Image by Ian Foss, Flickr: https://www.flickr.com/photos/badboy69/2333409688
Elastic Time (not a cyberpunk band)
Thoughts about time have weaved through the lifestream over the past couple of weeks and through the themes of this first EDC block. The lifestream can reflect the speed at which new information is pelted at us on the internet – the blog is a way of grabbing at these multimedia bytes like pulling items off shelves in a frantic trolley dash. Here, time is contracted, so that much seems to happen all at once relentlessly. This is life on the internet and through this lens we can see how education and learning might work – finding, noting, glimpsing, gathering, liking, sharing and curating multiple information inputs from heterogeneous sources and making sense of them when elastic time expands a little for us to summarise and theorise on our pickings.
Thoughts, also, about how there must be a lapse of time before we can properly assimilate these new ideas and info scraps and forge links with our ‘already understood’ – this process happens subliminally, as if by some unconscious other.
When time is contracted we feel a little out-of-control and our lifestream blog can celebrate this relatively ungoverned and seemingly frenetic activity. We should “honour the mess” of our phenomenology (Fenwick and Edwards, 2010). Perhaps this digital stream is a vivid representation of how we pick up and absorb knowledge and experience as we go about our lives, grasping ideas on-the-fly and having flashes of connection or inspiration – education and learning not being confined to one space, nor one time, nor one network, nor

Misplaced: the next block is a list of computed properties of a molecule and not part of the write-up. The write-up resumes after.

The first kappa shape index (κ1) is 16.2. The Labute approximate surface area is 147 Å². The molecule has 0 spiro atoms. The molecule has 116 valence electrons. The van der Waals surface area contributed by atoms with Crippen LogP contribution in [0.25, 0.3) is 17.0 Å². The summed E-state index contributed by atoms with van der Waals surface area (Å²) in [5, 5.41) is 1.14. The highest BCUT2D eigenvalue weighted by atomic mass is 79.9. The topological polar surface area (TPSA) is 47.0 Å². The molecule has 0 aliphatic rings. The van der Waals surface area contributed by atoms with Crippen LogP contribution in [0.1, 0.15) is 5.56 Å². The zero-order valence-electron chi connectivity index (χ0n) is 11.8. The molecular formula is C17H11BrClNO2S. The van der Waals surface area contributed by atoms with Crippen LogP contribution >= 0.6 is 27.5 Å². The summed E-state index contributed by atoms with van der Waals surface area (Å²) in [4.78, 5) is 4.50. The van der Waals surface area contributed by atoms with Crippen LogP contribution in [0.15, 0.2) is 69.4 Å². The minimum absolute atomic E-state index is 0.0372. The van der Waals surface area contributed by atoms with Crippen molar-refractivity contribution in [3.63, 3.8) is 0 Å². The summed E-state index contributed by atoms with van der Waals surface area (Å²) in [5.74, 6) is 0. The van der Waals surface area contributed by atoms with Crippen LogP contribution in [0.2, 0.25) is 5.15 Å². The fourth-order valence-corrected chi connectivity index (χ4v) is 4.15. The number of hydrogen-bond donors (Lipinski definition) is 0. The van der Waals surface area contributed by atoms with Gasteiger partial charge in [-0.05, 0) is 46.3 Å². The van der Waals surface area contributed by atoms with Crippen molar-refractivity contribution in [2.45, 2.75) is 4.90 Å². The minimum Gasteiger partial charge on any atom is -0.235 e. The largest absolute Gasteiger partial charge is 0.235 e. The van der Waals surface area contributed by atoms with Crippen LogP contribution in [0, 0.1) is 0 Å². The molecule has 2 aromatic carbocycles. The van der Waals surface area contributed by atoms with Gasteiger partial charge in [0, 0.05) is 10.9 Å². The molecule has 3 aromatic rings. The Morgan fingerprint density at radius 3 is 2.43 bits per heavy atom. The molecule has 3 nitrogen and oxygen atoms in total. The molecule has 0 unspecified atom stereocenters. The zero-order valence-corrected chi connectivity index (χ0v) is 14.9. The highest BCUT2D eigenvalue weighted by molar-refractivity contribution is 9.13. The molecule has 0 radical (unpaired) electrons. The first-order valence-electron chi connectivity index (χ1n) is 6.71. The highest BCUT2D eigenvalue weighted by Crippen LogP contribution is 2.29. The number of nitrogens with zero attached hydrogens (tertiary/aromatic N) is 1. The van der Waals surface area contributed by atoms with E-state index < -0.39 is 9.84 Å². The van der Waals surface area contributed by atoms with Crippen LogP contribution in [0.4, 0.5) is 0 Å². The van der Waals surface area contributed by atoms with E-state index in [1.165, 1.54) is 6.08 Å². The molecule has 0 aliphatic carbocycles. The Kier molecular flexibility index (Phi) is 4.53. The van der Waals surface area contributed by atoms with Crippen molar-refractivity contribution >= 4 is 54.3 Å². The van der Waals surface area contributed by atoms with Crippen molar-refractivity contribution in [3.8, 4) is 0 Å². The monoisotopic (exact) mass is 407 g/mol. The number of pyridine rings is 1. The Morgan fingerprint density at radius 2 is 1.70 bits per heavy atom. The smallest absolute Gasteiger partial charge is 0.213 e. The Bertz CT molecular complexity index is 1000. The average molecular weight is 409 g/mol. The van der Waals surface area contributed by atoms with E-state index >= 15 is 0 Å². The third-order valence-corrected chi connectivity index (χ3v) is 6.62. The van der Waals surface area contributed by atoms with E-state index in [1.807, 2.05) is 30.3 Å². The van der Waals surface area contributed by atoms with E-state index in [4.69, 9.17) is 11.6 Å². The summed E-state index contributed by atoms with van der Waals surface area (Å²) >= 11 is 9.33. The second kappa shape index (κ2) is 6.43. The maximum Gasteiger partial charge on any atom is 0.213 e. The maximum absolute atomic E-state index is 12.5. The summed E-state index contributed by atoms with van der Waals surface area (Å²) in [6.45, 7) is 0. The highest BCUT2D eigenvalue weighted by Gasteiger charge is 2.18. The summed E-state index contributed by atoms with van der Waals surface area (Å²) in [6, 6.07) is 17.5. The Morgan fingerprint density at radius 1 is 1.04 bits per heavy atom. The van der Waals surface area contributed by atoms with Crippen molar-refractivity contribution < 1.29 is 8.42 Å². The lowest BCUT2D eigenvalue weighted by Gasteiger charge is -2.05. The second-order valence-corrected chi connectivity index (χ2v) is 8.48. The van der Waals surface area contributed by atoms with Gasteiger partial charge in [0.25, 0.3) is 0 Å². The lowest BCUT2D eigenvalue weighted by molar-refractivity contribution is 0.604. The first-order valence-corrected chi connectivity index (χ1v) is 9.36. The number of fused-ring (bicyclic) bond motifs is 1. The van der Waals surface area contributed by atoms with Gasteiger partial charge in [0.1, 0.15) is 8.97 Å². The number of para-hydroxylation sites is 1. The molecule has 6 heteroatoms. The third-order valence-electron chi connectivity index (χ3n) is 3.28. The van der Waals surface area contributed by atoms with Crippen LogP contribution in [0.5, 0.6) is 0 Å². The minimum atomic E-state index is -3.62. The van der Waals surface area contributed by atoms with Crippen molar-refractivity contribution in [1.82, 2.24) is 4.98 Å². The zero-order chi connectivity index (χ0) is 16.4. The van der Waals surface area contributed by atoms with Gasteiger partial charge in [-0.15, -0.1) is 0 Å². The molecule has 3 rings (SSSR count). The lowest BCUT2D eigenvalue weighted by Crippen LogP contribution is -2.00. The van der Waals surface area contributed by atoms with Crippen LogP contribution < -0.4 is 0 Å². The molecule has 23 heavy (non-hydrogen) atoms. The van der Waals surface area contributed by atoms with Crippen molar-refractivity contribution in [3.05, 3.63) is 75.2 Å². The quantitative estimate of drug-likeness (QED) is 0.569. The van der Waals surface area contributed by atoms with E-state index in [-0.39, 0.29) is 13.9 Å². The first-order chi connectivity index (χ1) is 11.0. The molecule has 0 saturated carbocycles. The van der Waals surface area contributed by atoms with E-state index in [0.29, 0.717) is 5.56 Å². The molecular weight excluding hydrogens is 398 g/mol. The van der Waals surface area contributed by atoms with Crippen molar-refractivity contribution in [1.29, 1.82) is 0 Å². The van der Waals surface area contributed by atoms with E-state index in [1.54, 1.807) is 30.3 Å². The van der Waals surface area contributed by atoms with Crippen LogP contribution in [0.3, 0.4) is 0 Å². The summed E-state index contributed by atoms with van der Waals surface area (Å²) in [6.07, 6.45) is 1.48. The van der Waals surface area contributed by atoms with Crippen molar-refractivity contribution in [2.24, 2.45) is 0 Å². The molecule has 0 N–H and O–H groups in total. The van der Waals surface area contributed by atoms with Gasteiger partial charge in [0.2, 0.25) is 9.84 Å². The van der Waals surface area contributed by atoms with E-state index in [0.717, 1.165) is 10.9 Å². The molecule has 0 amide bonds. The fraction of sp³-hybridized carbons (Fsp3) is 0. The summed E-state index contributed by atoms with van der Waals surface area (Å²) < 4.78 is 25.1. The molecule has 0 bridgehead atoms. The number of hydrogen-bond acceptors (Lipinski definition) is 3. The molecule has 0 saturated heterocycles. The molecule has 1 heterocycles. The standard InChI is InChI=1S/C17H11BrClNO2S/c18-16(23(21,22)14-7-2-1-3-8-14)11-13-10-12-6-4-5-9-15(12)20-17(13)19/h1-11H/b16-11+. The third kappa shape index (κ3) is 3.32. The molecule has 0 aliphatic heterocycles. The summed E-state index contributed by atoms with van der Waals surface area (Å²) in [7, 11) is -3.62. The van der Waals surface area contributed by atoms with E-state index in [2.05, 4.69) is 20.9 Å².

even especially to one iteration of ourselves.
Time stretches when I read that Haraway (2007) enumerates the breached boundaries between, for example, science and religion, the human and the technological, the human and animal, and consider that these ontologies have been called into question for some good amount of it. Yet we seem little prepared to “navigate” the “devastated absence” (Bayne, 2015) left by the departed humanist – it is a desert space with no gods peopled by human chimeras and curious cryogenic recoverings, where we might fall prey to creeds of greed and insularity.
Here we are in our experimental sociotechnical internet classroom, homo faber (Miller,2011) in symbiosis with our machines, and trying to make sense of the not-quite-in-control to see if it attests to, or incarnates, our learning. We are tech voyeurs being surveilled, surrendering our data and privacy. We are profiting from our online community and benefiting from our access to everything. We are reading narratives of threat and promise (Hand, 2008) and living them out at the same time.
There seems to be a world of time passed since the early, and now dated, visualisations of cyberculture we have examined in Togethertube. Yet this has all happened in my lifetime, being already someone who can remember early computers and first debates about hypertext. I am out of time, not knowing any of the digital cultural references, and, as a human in the old accepted sense, also out of time. I am, I hope, just in time … trying to “get back on” and salvage my lifestream after some unavoidable absence.
Bayne, S. (2014) What’s the matter with ‘Technology Enhanced Learning’? Learning, Media and Technology, DOI: 10.1080/17439884.2014.915851
Fenwick, T., & Edwards, R. (2010). Actor-network theory in education. London: Routledge
Hand, M (2008) Hardware to everywhere: narratives of promise and threat, chapter 1 of Making digital cultures: access, interactivity and authenticity. Aldershot: Ashgate. pp 15-42. (e-reserve, pdf)
Haraway, D. (2007) A Cyborg Manifesto. London: Routledge.
Miller, V. (2011) Chapter 9: The Body and Information Technology, in Understanding Digital Culture. London: Sage.